DescriptionWILLARD LEROY METCALF (American, 1858-1925)
October Afternoon - Vermont, 1922-1923
Oil on canvas
26-1/2 x 29-1/4 inches (67.3 x 74.3 cm)
Signed lower left: W L METCALF
Metcalf estate stamp (verso)
Milch Galleries, New York (frame bears Milch Galleries label);
Estate of Mrs. Mary Whaley, Short Hills, New Jersey;
William Doyle Galleries sale, April 4, 1979, lot 147, illustrated in black and white;
Private collection, New York, 1979 to present.
E. de Veer and R.J. Boyle, Sunlight and Shadow: The Life and Art of Willard L. Metcalf, New York, 1987, p, 143, ill. cat. no. 178 (black and white).
In 1922 the American Impressionist Willard Leroy Metcalf began a series of ambitious mid- to large-scale paintings of the New England landscape around Chester, Vermont (including the majestic North Country of 1923 in the Metropolitan Museum of Art, New York, and Indian Summer, Vermont of 1922 in the Dallas Museum of Art, Dallas, Texas), which would occupy him for the rest of his life. The present work, October Afternoon - Vermont, belongs to this extraordinary body of Metcalf's late-career landscapes-arguably his greatest-that possess an intensely emotional, but confident, broken brushwork, and a subtlety of color unprecedented in his previous efforts.
Metcalf's burst of painting activity beginning in February of 1922 followed directly on the heels of a miserable two-year period for the artist, when personally and professionally he was falling apart. In 1920 he was forced to confront the truth that his second marriage was failing, and he began moving around restlessly among the familiar places in Connecticut he had previously lived in and painted-Falls Village, Woodbury, Leete's Island, and even Kent, where his first wife and her new husband (the man she had left Metcalf for) resided. Nothing made him feel any better, and nothing managed to lift his sagging spirits, not even painting.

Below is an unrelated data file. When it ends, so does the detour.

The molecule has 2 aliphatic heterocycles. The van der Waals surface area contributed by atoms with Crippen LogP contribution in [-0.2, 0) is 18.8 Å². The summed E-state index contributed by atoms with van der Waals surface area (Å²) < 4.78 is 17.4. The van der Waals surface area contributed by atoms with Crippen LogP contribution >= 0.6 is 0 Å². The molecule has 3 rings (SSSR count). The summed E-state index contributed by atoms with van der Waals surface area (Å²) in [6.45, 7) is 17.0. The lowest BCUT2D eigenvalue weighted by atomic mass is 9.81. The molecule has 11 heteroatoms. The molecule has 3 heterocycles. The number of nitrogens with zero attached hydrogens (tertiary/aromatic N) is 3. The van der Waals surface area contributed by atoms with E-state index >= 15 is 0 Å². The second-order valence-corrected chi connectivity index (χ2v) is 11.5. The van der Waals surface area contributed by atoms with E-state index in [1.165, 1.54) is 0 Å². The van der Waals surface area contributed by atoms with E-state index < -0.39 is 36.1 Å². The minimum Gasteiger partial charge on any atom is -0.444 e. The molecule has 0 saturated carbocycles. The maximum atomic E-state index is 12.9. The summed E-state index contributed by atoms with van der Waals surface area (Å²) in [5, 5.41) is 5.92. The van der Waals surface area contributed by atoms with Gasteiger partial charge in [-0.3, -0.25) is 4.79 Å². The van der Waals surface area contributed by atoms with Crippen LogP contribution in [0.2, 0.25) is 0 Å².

Nonetheless, during this dark time, in October of 1920, Metcalf came to discover the landscape around Chester, Vermont. The terrain of this region of southeastern Vermont had somehow previously escaped his notice, despite the fact he had lived and worked just up the river in the Cornish, New Hampshire artists' community, an enclave which included his friends Maxfield Parrish and Homer Saint-Gaudens. The towering, but undulating hills of Chester afforded vistas across rich green valleys to other swollen rises, and inspired Metcalf to pick up his brush for a bit. His initial stay there was brief, though it did yield four or five paintings. It was not enough for a one-man show at the Milch Galleries in the spring, however, and during the following year, he painted very little. What he did do was drink heavily. Late in 1921 his binges escalated and at one point, as Bruce Chambers so clearly put it, "He found himself in Boston, with no idea how, when or why he had arrived there" (B. Chambers, "Willard Leroy Metcalf: A Partial History of the Renaissance," in Willard Metcalf, 1858-1925: Yankee Impressionist, Spanierman Galleries, New York, 2003, p. 48). Someone, perhaps an acquaintance, was concerned enough to contact the artist's New York dealer, Albert Milch, who rushed up to Boston with an ultimatum: stop drinking or lose representation with his gallery. Metcalf gave up the bottle and the painting resumed with a marvelous new vigor and direction, with the hills of Chester as powerful inspiration.